When I had my first child, I bought a book called, “The First 12 Months of Life,” by Frank Caplan. It outlined what a parent can expect from their baby each month. I combined the information from Caplan’s book with all of the  text books from my Master’s Degree program and made a big, big chart out of butcher paper.  I pinned it o n the wall in my daughter’s room.  It was great to look at the chart to see where she was performing. The best part of the chart, however, was  knowing what to expect and being able to watch skills emerge as she grew.  For instance, a baby at 6 months should be able to pick up items with the whole hand; eg., toys, food, etc. As infants develop fine motor skills, they start using the thumb and forefinger to grasp items around 7-8 months.  One day she was putting Cheerios in her mouth with her whole hand and the next, she was trying to use a pincer grasp!

When my second daughter came along, I continued to refer to the same chart.  My second daughter, however, was having frequent ear infections and her speech development lagged  behind.  I was told not to worry …that she would “catch up.”  Her pediatrician was great, but “old school.”  I couldn’t help myself.  I consulted an ENT and had P.E. tubes placed to prevent the recurrent ear infections.  In no time, her speech and language skills were within normal limits.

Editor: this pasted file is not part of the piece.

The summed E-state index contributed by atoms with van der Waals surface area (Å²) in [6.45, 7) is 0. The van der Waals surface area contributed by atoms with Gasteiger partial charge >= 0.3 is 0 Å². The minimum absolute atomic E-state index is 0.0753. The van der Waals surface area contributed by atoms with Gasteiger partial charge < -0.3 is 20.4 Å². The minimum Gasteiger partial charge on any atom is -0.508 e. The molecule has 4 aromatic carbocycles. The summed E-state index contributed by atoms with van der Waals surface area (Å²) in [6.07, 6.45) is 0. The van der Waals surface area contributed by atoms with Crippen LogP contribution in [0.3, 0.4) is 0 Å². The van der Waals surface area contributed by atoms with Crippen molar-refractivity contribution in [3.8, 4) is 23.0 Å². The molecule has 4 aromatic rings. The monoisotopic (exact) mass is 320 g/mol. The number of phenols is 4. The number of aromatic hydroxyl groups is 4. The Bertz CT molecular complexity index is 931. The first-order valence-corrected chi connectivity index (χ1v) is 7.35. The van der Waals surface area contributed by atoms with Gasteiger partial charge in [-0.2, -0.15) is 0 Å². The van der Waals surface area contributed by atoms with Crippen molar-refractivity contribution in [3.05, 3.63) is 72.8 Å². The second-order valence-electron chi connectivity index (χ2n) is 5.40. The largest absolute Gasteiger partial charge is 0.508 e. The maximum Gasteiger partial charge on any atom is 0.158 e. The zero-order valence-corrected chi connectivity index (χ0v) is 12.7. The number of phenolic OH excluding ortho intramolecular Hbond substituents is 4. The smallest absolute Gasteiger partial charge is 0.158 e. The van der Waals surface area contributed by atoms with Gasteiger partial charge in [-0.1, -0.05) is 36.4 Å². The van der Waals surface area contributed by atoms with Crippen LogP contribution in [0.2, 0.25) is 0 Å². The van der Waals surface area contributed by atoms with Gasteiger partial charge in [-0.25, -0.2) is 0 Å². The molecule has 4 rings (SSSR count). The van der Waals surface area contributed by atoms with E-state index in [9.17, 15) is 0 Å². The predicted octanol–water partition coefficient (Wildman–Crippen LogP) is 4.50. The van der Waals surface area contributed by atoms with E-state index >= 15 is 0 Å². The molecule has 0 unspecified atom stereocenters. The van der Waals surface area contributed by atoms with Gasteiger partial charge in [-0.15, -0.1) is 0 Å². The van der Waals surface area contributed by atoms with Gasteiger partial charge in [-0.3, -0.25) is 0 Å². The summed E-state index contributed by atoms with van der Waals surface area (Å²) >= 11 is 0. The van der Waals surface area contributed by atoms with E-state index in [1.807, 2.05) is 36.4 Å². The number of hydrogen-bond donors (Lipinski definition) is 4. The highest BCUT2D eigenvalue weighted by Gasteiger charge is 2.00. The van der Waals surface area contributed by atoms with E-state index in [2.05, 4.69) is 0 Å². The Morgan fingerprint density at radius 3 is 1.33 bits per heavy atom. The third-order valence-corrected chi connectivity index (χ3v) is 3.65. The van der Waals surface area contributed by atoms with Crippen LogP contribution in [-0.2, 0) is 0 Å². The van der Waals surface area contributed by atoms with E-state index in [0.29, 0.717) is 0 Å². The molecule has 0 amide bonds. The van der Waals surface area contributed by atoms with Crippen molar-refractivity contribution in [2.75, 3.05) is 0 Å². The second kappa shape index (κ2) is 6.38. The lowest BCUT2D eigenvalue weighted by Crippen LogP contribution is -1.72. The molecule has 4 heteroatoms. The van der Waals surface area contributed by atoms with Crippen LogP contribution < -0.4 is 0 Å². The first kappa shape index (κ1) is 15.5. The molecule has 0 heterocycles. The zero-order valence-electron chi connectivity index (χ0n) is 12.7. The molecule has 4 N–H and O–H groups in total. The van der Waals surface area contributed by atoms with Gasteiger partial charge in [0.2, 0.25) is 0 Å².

This is not a lesson in circumventing the pediatrician; rather, the importance of knowing what your child should be capable of as they develop.  To  give parents a similar set of resources, we started a group called Baby Talk University at Southwest Rehabilitation.  It’s a free group session for parents with infants and toddler between the ages of birth and 3 years.  Come to Southwest Rehabilitation and play with your baby while learning typical milestones and skills your baby should have at each month of age.  In addition to learning milestones, our therapist will also provide suggestions and ways to facilitate learning.

Did you know, for example, that an infant at birth can see clearly at 8-10″, which just happens to be the distance most parents hold their newborns in the crook of their arms?  Did you know that a brand new baby can imitate a parent sticking out their tongue? New born babies will also turn their head left or right when they hear a parent talking to them. If you are interested in attending one of our monthly sessions, give our office a call at 541 267-5221. Learn more about what you can expect from your baby and how to facilitate learning.